BUSINESS MAVERICK / 01 MAY 2019 - 11.02 / ED STODDARD
One thing certain about SA’s business and economic environment is uncertainty. Targets or policies seemingly set in stone are suddenly not worth the paper they were written on, leaving investors scratching their heads if they are not banging them against walls. This is the case with the sudden U-turn last week by the BEE Commission, which signalled that trusts will no longer count for black participation in ownership structures.
Expect corporate SA to draw a line in the sand. Meanwhile, the mining industry, which has had its own issues with trusts, should be out of the line of fire.
While President Cyril Ramaphosa tries to woo investors to sink their capital into the sinking economy that is South Africa, the bureaucrats below deck are busy smashing holes into the hull. The BEE Commission, it was reported in Business Day last week, has decided that trusts no longer count for BEE. To restructure these schemes and deals could cost tens of billions of rand. This could leave investors scrambling for the lifeboats.
Zodwa Ntuli, the commissioner, seems to have three main issues with the way trusts – which typically aim to benefit a defined group of black people – operate. These are the voting rights they exercise, the economic benefits such as dividends that flow from them (are the same as other shareholders) and if the beneficiaries can become unencumbered owners of the shares.
These may well be legitimate concerns and a number of questions can be raised. A trust that helps fund university scholarships may give a student a needed leg up, but is that real ownership? Do the people in a community endowed with a trust even know they may have voting rights and can attend the AGM? But the fact of the matter is that such trusts have been considered compliant for over a decade – until now, apparently.
Africa’s largest law firm ENSafrica, citing the 2017 Intelledex Research Report, noted last week that “over R50-billion of value has been created for charitable recipients through broad-based BEE structures, including community trusts. As such, there is no question that broad-based ownership schemes have significantly contributed towards the upliftment of a large number of black people who would not ordinarily have been recipients of such benefits”.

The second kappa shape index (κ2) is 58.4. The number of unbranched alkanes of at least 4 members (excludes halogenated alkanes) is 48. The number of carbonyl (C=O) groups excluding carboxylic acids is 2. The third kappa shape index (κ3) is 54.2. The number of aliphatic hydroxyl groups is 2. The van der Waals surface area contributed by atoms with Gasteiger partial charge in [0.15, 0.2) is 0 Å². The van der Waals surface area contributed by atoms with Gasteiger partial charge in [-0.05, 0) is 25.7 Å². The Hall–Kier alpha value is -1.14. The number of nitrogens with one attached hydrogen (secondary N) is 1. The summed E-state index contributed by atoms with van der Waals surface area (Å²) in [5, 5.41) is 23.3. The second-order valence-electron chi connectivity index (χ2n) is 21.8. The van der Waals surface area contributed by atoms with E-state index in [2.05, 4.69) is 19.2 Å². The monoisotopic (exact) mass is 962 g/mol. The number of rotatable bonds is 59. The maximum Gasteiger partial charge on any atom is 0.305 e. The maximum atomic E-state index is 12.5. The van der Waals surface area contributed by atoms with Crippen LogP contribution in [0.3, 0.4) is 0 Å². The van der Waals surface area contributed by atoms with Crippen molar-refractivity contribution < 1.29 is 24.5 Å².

ENSafrica director Sanjay Kassen told Daily Maverick that corporate South Africa was bound to resist.
“There are many broad-based schemes out there and some of them hold shares worth billions of rand in large listed entities. Corporate South Africa is saying that we have been doing this for more than a decade. If you say overnight that these schemes no longer contribute to the black ownership of that company, I think that there will be significant pushback from the corporations,” he said.
Among sectors, the mining industry at least should be in the clear. The Department of Mineral Resources (DMR) said it could not immediately comment – on the understandable grounds that there has been no formal statement issued on the matter for it to study.
“The mining industry is governed by the MPRDA (Mineral and Petroleum Resources Development Act) and adheres to the Mining Charter and the structures of empowerment vehicles is reviewed and approved by the DMR,” the Minerals Council South Africa said in a statement.
This is certainly the legal consensus. ENSafrica’s Kassen said: “Mining companies measure their compliance in terms of the mining charter. There is a legal view that this doesn’t fall within the ambit of the Department of Trade and Industry at all. There is a legal view that the BEE legislation does not trump the MPRDA.”
Still, there are lingering concerns. One mining executive, who asked not to be named, said, “we are not quite sure about the matter”. The questions raised could bring fresh scrutiny to the mining industry’s trusts. After experiencing several dizzying policy shifts under the Mining Charter, the industry can hardly afford more uncertainty, and does not have a lot of spare cash to restructure existing schemes.
The mining industry also serves as a warning regarding trusts. Among miners, they have been set up not just to further empowerment or ownership goals, but also to help meet targets laid out in the social and labour plans that companies operating in the sector are required to meet. In the socially explosive landscape that is South Africa, it is not always easy to please everyone, let alone regulators brandishing measuring tapes. Among many examples, Anglo American Platinum (Amplats) and Impala Platinum (Implats) both put together community trusts with tribal councils on the restive platinum belt, which soon came unstuck.
In the case of Amplats, the R175-million Mapela Trust aimed to fund various projects around its Mogalakwena operation, the Anglo American unit’s main cash spinner. This became a flashpoint of discontent, with local communities complaining the trust was not transparent with too much authority vested in the local chief. Violent protests periodically erupted, disrupting production. So Amplats did the sensible thing and restructured the trust at relatively little cost to make it more transparent while diluting the power of the chief. Implats faced a similar situation with a trust it set up around its Marula mine, which had been on the verge of closure because of protests triggered in part by the trust’s structure. It also rebooted the project after discussions with various community stakeholders, soothing tensions, if not outright eliminating them.
So trusts can certainly have issues and create unexpected consequences. The broader point here is that the companies, and the affected communities, ultimately fixed the problem themselves. That is also empowering.
Disclaimer - The views expressed here are not necessarily those of the BEE CHAMBER